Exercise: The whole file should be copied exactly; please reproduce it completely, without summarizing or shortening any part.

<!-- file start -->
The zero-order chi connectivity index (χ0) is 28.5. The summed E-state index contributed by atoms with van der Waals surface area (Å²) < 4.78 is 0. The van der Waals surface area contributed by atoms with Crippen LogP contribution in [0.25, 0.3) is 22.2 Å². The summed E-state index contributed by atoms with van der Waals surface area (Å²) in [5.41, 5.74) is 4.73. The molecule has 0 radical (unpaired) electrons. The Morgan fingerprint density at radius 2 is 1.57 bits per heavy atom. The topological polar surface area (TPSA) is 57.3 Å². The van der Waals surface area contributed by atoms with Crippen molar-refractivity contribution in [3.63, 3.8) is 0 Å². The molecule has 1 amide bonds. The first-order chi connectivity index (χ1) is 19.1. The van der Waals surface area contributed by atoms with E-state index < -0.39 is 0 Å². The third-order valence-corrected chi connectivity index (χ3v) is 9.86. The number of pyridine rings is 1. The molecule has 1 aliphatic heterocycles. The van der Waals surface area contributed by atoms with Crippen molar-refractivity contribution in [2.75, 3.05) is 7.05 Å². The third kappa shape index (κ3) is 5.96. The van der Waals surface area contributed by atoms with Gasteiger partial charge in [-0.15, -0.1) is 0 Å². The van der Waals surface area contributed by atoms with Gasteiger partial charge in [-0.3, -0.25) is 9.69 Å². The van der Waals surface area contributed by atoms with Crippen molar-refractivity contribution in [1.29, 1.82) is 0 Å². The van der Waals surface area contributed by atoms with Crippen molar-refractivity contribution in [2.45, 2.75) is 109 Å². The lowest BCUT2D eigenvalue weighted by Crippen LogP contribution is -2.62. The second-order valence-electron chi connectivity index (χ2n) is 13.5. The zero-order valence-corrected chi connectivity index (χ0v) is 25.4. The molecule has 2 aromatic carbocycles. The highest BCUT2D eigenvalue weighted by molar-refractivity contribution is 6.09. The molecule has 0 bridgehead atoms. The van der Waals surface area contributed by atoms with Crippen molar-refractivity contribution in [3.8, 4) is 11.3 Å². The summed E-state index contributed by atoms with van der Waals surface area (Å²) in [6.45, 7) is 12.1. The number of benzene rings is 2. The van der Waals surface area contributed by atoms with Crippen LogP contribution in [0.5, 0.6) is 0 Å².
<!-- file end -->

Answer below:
The zero-order chi connectivity index (χ0) is 28.5. The summed E-state index contributed by atoms with van der Waals surface area (Å²) < 4.78 is 0. The van der Waals surface area contributed by atoms with Crippen LogP contribution in [0.25, 0.3) is 22.2 Å². The summed E-state index contributed by atoms with van der Waals surface area (Å²) in [5.41, 5.74) is 4.73. The molecule has 0 radical (unpaired) electrons. The Morgan fingerprint density at radius 2 is 1.57 bits per heavy atom. The topological polar surface area (TPSA) is 57.3 Å². The van der Waals surface area contributed by atoms with Crippen molar-refractivity contribution in [3.63, 3.8) is 0 Å². The molecule has 1 amide bonds. The first-order chi connectivity index (χ1) is 19.1. The van der Waals surface area contributed by atoms with E-state index < -0.39 is 0 Å². The third-order valence-corrected chi connectivity index (χ3v) is 9.86. The number of pyridine rings is 1. The molecule has 1 aliphatic heterocycles. The van der Waals surface area contributed by atoms with Crippen molar-refractivity contribution in [2.75, 3.05) is 7.05 Å². The third kappa shape index (κ3) is 5.96. The van der Waals surface area contributed by atoms with Gasteiger partial charge in [-0.15, -0.1) is 0 Å². The van der Waals surface area contributed by atoms with Gasteiger partial charge in [-0.3, -0.25) is 9.69 Å². The van der Waals surface area contributed by atoms with Crippen molar-refractivity contribution in [1.29, 1.82) is 0 Å². The van der Waals surface area contributed by atoms with Crippen molar-refractivity contribution in [2.45, 2.75) is 109 Å². The lowest BCUT2D eigenvalue weighted by Crippen LogP contribution is -2.62. The second-order valence-electron chi connectivity index (χ2n) is 13.5. The zero-order valence-corrected chi connectivity index (χ0v) is 25.4. The molecule has 2 aromatic carbocycles. The highest BCUT2D eigenvalue weighted by molar-refractivity contribution is 6.09. The molecule has 0 bridgehead atoms. The van der Waals surface area contributed by atoms with Crippen molar-refractivity contribution in [3.8, 4) is 11.3 Å². The summed E-state index contributed by atoms with van der Waals surface area (Å²) in [6.45, 7) is 12.1. The number of benzene rings is 2. The van der Waals surface area contributed by atoms with Crippen LogP contribution in [0.5, 0.6) is 0 Å².